Teaching about Labor / Labour Day

Posted by Nancy Callan on 18 August 2012 | 0 Comments

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If you are teaching ESL to immigrants or EFL to VISA students and the topic of Labor Day in the United States or Labour Day in Canada comes up, you may find that your students also celebrate a day for workers in their home countries, but that day is usually on May 1st. A national holiday in over 80 countries, May 1st is also celebrated unofficially in many more.

Labor Day/ Labour Day in North America is not celebrated on May 1st for a variety of reasons, but it’s fair to say that a desire to distance the day from the left-wing politics and communist activities of May 1st was the primary reason.

It’s worthwhile reminding both young and older students that we have unions to thank for the weekend, a concept we take for granted now, along with the eight-hour workday.

If you are looking for conversation activities, I’ve found that you can generate a great discussion in your class on Labor Day with the following questions about unions, taken from my Holidays jigsaw books:

1. What are three reasons why some workers want to join unions?

2. What are two reasons why some workers do not want to join unions?

3. What are three common reasons why workers go on strike?

4. Which workers do you think should not have the right to go on strike?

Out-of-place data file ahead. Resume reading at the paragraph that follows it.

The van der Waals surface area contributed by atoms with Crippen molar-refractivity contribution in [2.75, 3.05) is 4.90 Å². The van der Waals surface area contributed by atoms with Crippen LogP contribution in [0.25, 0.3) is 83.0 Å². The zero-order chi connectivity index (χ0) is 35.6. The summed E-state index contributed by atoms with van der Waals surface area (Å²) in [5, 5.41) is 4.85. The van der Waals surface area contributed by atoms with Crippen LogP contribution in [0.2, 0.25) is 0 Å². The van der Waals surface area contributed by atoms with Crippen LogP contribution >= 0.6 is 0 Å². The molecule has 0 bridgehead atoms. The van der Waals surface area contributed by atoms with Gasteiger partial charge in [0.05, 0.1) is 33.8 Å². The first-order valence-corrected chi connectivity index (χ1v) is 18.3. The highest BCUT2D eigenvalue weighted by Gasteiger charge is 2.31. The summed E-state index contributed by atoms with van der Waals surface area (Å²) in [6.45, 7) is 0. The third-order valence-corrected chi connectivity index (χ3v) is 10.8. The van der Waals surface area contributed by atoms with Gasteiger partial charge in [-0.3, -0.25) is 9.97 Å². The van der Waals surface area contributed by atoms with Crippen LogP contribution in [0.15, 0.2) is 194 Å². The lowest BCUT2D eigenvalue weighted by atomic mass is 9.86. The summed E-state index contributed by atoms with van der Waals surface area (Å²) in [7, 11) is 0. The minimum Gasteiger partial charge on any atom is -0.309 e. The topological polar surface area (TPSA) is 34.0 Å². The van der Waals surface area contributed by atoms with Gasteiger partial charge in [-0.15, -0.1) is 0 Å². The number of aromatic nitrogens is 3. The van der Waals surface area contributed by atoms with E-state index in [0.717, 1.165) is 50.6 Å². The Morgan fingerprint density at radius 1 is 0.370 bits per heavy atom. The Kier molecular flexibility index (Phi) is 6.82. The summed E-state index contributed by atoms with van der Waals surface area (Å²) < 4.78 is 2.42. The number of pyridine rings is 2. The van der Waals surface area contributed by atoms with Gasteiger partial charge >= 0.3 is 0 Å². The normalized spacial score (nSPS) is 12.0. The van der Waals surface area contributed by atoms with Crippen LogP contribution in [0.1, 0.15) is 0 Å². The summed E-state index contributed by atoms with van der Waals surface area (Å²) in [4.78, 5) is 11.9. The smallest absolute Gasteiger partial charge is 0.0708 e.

Here are some possible answers to the questions, so that you are prepared for the discussion:

1. Job stability (you cannot be fired without just cause), higher pay, better benefits, support in times of conflict with management, better working conditions (freedom from harassment), collective bargaining levels the playing field somewhat between worker and boss at times of contract negotiation.

2. Do not want to pay union dues, do not politically support unions, satisfied with current work situation and wages.

3. Better working conditions, better wages, better benefits, to stop their wages from going down, because they think their employer has been unfair.

4. This question generates a lot of opinions. Write students’ list of occupations supplied on the board. Common answers are paramedics, police, nurses and fire fighters. You can elicit more opinions by supplying examples of strikes in your city. Locally, we had the following strikes in recent years:

  • a protracted garbage collectors’ strike during the summer months that left the city stinky and unsightly.
  • a bus drivers’ strike that caused some of my own students to lose their jobs and many others to save to buy a car
  • a paramedics’ strike that saw ambulance workers working at less than full capacity
  • a chocolate workers’ strike at Purdy’s Chocolates
  • a teacher’s strike

The discussion generally expands to include teachers, garbage collectors and all manner of occupations whose strikes would result in inconvenience to society. The teacher can guide the discussion by eliciting reasons that the occupations listed on the board should not be allowed to strike, such as safety or inconvenience, and then returning back and re-evaluating answers based on these identified reasons. Is inconvenience to others really a legitimate grounds for preventing a worker from striking?

You can find a jigsaw for students to learn about Labor Day in the United States in Callan’s American Holiday Jigsaws, found here, and a jigsaw on Labour Day in Canada in Callan’s Holiday Jigsaws, found here. There is a book for beginner level students and one for intermediate level, as well.

I hope these suggestions for discussion questions make for a lively class studying about Labor / Labour Day. 

For American teachers, here is a great link from The Upworthy on facts about Labor Day: click here


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